16 January 1993
Is there life beyond the rave? Too right as 808 STATE discover when they confront the rough end of the rock audience with their synths and samplers on the Madness tour and come face-to-face with the golf-club wielding Hibs Casuals in darkest Edinburgh. IAN McCANN joins in with the brown trousers, pineapple marking and mountains of widders.
Art of the State: LOUISE RHODES
Backstage at the NEC, it's plain to see the nerves on Graham Massey's face.
"He's always like that," says Darren Partington dismissively, as confidentially as a naturally garrulous, outgoing lad can be. "That's what he's like."
However, despite being initially loath to mention it, and then reluctant to go into detail, it seems clear that last night's gig in Edinburgh has affected Graham today. From time to time a recollection of yesterday, recounted in the sort of excited, disbelieving voice with which you might recall a nightmare, slips from the lips of a member of 808 State.
Thus far in their career we've had 808 State versus MC Tunes, 808 State versus New Order, and, currently, 808 State versus UB40 for their strange version of 'One In Ten'. However, none of these challenges has troubled their natural Mancunian cool like 808 State versus The Hibs Casuals.
"Do you think it was pre-planned?" someone asks.
"Pre-planned?" scoffs Andy Barker, the third member of the 'band'. "Naw, they were only running round with golf clubs and baseball bats."
Here in Birmingham for the last two nights of Madness' one-step-beyond-a-comeback tour, 808 State are learning the facts of rock road life. "We're still young in this," says Darren. "It's been a bit of an eye-opener."
If you can call being locked in your dressing room an eye-opener, that is. It all went horribly wrong for 808 State in Edinburgh. "It wasn't so much us," figures Darren. "They'd come because it was a football crowd event. Madness attract that sort of audience. So the Hibs Casuals decided that they'd make a mark, let everyone know they're there. You know, like, 'We took The Madness'. All these blokes came running through the crowd with golf clubs and security barricaded us in our dressing room."
There's a look on all three members' faces that suggests it was brown trousers time.
808 STATE are the second act to feel the sharp edge of Nutty Boys' fans' Sta-Prests since Madness decided to return. Morrissey was, of course, the first, barracked and pelted off at the first of two Finsbury Park comebacks. But while it was always a vanity for Morrissey to be part of the bill - flirting with rough boys doesn't necessarily get you embraced by them - 808 State are under no such illusions.
Madness' audience, like that of fellow support act, The Farm, is a sing-song crowd. They're out for a chant and a stomp-along to tunes they've known and loved for years, from 'My Girl' to 'All Together Now'. But 808 State, despite having had a string of hits, don't fit the bill. 808's hits aren't songs, but what was once quaintly called instrumentals. Techno instrumentals to boot - up to a point, at least. And as any fool knows, an ageing football crowd can't sing along to a techno instrumental.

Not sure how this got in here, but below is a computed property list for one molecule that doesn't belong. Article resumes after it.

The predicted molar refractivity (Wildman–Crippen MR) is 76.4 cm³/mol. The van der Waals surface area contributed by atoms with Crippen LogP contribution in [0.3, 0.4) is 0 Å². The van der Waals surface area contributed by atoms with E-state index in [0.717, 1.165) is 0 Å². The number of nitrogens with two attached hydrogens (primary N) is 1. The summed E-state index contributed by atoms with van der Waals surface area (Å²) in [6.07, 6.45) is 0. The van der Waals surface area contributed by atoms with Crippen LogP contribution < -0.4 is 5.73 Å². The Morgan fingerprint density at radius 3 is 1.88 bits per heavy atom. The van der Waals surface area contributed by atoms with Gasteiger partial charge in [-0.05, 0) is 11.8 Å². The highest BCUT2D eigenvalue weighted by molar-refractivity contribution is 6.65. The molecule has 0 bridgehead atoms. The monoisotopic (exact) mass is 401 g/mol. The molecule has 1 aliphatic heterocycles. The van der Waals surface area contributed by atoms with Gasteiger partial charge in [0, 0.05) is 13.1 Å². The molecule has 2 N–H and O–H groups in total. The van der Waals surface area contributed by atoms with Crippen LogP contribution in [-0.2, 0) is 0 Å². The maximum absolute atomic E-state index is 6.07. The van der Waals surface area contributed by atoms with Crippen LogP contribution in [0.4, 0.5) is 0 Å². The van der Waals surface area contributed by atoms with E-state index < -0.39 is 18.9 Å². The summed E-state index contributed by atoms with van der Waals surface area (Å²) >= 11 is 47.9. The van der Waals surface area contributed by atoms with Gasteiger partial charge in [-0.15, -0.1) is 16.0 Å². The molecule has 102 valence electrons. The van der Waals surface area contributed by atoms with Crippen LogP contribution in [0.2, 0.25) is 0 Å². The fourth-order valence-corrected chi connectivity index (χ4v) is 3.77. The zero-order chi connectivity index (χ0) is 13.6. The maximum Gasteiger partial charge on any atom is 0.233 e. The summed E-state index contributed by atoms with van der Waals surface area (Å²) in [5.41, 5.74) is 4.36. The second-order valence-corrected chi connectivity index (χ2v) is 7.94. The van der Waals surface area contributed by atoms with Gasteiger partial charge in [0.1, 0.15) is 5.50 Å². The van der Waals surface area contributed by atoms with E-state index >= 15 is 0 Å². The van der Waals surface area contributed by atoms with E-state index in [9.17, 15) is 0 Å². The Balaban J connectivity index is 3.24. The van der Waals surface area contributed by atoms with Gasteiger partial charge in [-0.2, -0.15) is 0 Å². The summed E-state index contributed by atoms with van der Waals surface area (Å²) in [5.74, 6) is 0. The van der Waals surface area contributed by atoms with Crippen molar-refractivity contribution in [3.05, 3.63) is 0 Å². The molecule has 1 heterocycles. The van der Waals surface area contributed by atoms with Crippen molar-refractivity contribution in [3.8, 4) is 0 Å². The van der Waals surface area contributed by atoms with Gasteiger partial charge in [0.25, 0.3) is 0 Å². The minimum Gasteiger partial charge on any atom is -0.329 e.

The question is, what the f— are 808 State playing at? Russian roulette? Here they are, a respected hit-making act playing bottom of the bill to two groups with followings that really couldn't care a damp fart about dance music. What's more, there's probably very little money in it. Are 808 State bloody berserk?
"You don't expect to be away for a year and then walk straight back in where you left off," says a slightly hoarse Darren. "I know a lot of bands would've turned this down flat and a lot of people have said, 'Why aren't you second on the bill?', but it's not a matter of that. It's a matter of taking dance music elsewhere, in front of a 90 per cent rock audience."
"At least, that was the idea. It hasn't really worked out that way," demurs Graham.
You've done gigs that are almost as big as this in your own right...
"Yeah, and we could easily opt out and just play raves," says Darren. "But then you're not doing anything for the scene, are yer? There's not many people who have got a passion for the dance scene now, they're just milking it. Anyway, we're small fish when it comes to touring."
"People take it all far too seriously," reasons Graham. "Madness offered it to us so we took it. What else would we be doing otherwise? Sitting in front of the telly. It's interesting to see how people still regard dance music as an alien thing."
Maybe it is interesting, but it's not worth getting a five iron wrapped around your skull just to find out.
808 STATE are inbetweenies. Techno aficionados are a little snotty about them, maybe because 808 are quite happy to do the occasional rock collaboration - with Bernard Sumner and Bjork Gudmundsdottir on the 'Ex:el' album, for instance - and because their sound always had hip-hop's breakbeat element long before it was fashionable.
The rock audience, meanwhile, are none too sure about them. Although Graham can be found swinging an axe or blowing down a soprano sax onstage, there's always this odd suspicion that 808 aren't a 'proper' group. After all, they use synthesisers and samplers, and don't write 'songs'. It's strange that this idea should persist, since Madness use a powerful computer sequencing system onstage, as do The Farm. Christ, you'll even find a sampler among Ned's Atomic Dustbin's stage gear, and if they can use one, it's certainly not 'cheating'.
There's a third accusation that might be levelled at 808 State. That they were part of 'Madchester', a now officially defunct scene. Which means... the mild. sensible Andy Barker as Bez, anyone? The affable Darren as Shaun? No chance. This lot were never part of the groovy train.
So what are 808 State? They admit to being "faceless", but that doesn't stop them from trying to take dance music to rock crowds, and their stuff is certainly a studio creation, but then again, whose isn't?